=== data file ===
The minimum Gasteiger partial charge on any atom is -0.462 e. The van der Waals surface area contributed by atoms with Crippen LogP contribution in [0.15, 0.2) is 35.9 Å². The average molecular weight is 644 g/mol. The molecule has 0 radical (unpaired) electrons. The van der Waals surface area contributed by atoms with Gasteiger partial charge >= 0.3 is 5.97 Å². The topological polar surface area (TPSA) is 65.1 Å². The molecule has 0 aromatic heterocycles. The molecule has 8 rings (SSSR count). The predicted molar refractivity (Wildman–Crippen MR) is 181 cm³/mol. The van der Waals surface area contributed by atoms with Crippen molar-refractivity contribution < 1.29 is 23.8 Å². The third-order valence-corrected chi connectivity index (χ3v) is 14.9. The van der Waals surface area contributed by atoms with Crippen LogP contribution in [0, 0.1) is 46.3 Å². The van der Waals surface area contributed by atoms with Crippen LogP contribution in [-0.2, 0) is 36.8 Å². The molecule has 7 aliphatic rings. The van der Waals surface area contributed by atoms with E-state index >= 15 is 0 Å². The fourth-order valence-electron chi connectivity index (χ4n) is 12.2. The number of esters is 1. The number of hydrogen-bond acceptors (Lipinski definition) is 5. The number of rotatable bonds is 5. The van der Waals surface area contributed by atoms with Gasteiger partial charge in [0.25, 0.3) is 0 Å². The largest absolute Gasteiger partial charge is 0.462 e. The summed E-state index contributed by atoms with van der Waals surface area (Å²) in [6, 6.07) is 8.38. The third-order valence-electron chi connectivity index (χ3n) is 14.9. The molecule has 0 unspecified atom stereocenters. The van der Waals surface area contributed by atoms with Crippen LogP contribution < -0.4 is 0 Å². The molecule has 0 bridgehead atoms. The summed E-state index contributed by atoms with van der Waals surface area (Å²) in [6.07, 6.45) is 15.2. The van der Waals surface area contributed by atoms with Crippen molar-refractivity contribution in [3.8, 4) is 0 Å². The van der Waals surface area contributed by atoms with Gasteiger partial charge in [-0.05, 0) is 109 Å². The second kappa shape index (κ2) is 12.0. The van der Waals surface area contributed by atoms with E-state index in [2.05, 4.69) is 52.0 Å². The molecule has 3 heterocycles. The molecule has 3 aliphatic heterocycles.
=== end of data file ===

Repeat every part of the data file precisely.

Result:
The minimum Gasteiger partial charge on any atom is -0.462 e. The van der Waals surface area contributed by atoms with Crippen LogP contribution in [0.15, 0.2) is 35.9 Å². The average molecular weight is 644 g/mol. The molecule has 0 radical (unpaired) electrons. The van der Waals surface area contributed by atoms with Gasteiger partial charge >= 0.3 is 5.97 Å². The topological polar surface area (TPSA) is 65.1 Å². The molecule has 0 aromatic heterocycles. The molecule has 8 rings (SSSR count). The predicted molar refractivity (Wildman–Crippen MR) is 181 cm³/mol. The van der Waals surface area contributed by atoms with Crippen molar-refractivity contribution < 1.29 is 23.8 Å². The third-order valence-corrected chi connectivity index (χ3v) is 14.9. The van der Waals surface area contributed by atoms with Crippen LogP contribution in [0, 0.1) is 46.3 Å². The van der Waals surface area contributed by atoms with Crippen LogP contribution in [-0.2, 0) is 36.8 Å². The molecule has 7 aliphatic rings. The van der Waals surface area contributed by atoms with E-state index >= 15 is 0 Å². The fourth-order valence-electron chi connectivity index (χ4n) is 12.2. The number of esters is 1. The number of hydrogen-bond acceptors (Lipinski definition) is 5. The number of rotatable bonds is 5. The van der Waals surface area contributed by atoms with Gasteiger partial charge in [0.25, 0.3) is 0 Å². The largest absolute Gasteiger partial charge is 0.462 e. The summed E-state index contributed by atoms with van der Waals surface area (Å²) in [6, 6.07) is 8.38. The third-order valence-electron chi connectivity index (χ3n) is 14.9. The molecule has 0 unspecified atom stereocenters. The van der Waals surface area contributed by atoms with Crippen LogP contribution < -0.4 is 0 Å². The molecule has 0 bridgehead atoms. The summed E-state index contributed by atoms with van der Waals surface area (Å²) in [6.07, 6.45) is 15.2. The van der Waals surface area contributed by atoms with Crippen molar-refractivity contribution in [3.8, 4) is 0 Å². The van der Waals surface area contributed by atoms with Gasteiger partial charge in [-0.05, 0) is 109 Å². The second kappa shape index (κ2) is 12.0. The van der Waals surface area contributed by atoms with E-state index in [2.05, 4.69) is 52.0 Å². The molecule has 3 heterocycles. The molecule has 3 aliphatic heterocycles.